Wednesday 21 August 2019

Gilmore sacked to make way for 'younger' ministers

Former Labour Party leader Eamon Gilmore and Joan Burton
Former Labour Party leader Eamon Gilmore and Joan Burton
Kevin Doyle

Kevin Doyle

Tánaiste Joan Burton has defended the manner in which she sacked her predecessor, Eamon Gilmore, from the Cabinet, saying she wanted to make room for "newer" and "younger" people.

In his explosive new memoir, Mr Gilmore exposes the tempestuous relationship with Ms Burton during their time in government together.

Mr Gilmore says he was "court-martialed, to be shot at dawn" during a three-minute meeting with his successor as Labour Party leader before she announced her ministers.

However, Ms Burton says she found it difficult to satisfy everybody in her Cabinet reshuffle and empathised with Mr Gilmore's description of the day he picked his own ministers as being a lonely one.

"In terms of selecting and appointing a team, he points out himself that it was one of the most difficult and loneliest days of his own life as leader," she said. "I've said before, I was very anxious to actually provide an opportunity to some of the intake of 2011, some of the newer people, some of the younger people.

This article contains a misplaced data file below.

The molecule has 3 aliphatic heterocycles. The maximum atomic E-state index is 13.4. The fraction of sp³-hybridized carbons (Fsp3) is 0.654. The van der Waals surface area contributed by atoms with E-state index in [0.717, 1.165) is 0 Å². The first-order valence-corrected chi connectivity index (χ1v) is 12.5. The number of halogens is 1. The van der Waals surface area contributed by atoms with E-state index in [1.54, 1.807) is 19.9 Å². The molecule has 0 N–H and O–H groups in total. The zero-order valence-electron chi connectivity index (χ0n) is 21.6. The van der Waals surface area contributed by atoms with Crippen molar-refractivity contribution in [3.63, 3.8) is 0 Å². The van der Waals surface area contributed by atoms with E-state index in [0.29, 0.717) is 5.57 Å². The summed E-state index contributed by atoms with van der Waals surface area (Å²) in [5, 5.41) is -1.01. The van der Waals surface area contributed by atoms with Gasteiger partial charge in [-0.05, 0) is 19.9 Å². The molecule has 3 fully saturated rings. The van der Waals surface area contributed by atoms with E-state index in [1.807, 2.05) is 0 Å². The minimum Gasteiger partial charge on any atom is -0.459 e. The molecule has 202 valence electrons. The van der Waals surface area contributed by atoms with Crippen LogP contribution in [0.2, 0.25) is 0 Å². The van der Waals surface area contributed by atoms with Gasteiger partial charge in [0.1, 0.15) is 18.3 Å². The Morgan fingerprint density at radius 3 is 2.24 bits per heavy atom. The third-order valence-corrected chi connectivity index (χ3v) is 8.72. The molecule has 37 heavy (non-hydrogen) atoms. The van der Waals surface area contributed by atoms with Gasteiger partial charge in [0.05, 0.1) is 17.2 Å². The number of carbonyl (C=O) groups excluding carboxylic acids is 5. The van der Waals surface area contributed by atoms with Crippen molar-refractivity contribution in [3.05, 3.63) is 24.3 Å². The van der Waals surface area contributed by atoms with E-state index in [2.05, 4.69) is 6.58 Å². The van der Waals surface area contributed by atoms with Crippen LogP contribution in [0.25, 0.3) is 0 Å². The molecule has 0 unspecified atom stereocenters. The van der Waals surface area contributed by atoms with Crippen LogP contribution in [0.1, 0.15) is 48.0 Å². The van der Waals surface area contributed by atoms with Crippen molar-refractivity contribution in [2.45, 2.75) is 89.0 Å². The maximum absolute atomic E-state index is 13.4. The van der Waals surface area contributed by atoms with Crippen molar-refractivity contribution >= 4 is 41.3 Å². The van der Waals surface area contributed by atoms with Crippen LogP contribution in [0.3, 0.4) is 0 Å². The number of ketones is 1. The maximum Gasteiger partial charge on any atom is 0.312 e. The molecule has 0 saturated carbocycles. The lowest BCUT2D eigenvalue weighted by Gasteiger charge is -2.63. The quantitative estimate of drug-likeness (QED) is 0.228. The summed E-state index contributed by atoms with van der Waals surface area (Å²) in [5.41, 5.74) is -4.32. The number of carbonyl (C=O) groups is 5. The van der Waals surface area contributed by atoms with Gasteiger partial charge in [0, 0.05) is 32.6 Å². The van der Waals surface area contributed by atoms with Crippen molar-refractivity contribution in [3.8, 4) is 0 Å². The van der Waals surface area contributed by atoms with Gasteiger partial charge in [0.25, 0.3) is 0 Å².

"People like Ged Nash, Aodhán Ó Ríordáin, Ann Phelan. In doing that, obviously, as with Eamon, it was difficult, to satisfy everybody."

Despite the strong criticism of her in the book, 'Inside the Room: the untold story of Ireland's crisis government', Ms Burton said she hopes it is "a bestseller".


"A bestseller for himself in context of his sterling contribution to politics and the Labour Party over the decades. And also because it would be a bestseller for a very good cause in the Alzheimer's Society," she said.

Asked if Mr Gilmore was badly-treated after stepping down as party leader, the Tánaiste replied: "My job now is to focus on the next general election, to actually build the recovery for families and individuals around the country.

"Eamon sets out so clearly in the book the very significant and important role that the Labour Party has had since we went into Government.

"My job is to grow that. It's not just an economic recovery but a social recovery as well."

Ms Burton replaced Mr Gilmore as leader following the local and European elections.

In the book, Mr Gilmore discloses how Ms Burton told him he was not becoming European Commissioner and was being dropped from Cabinet during a two-minute conversation.

After the encounter, he bumped into a senior civil servant and commented: "I have just been court-martialed and I am to be shot at dawn!"

Mr Gilmore also writes of Ms Burton's anger at being offered the Social Protection portfolio in his Cabinet as she wanted to be Foreign Affairs Minister.

"She told me that I was making a big mistake," he writes.

Mr Gilmore also details how he was "undermined" as leader and ultimately fell foul of forces within the party.

Irish Independent

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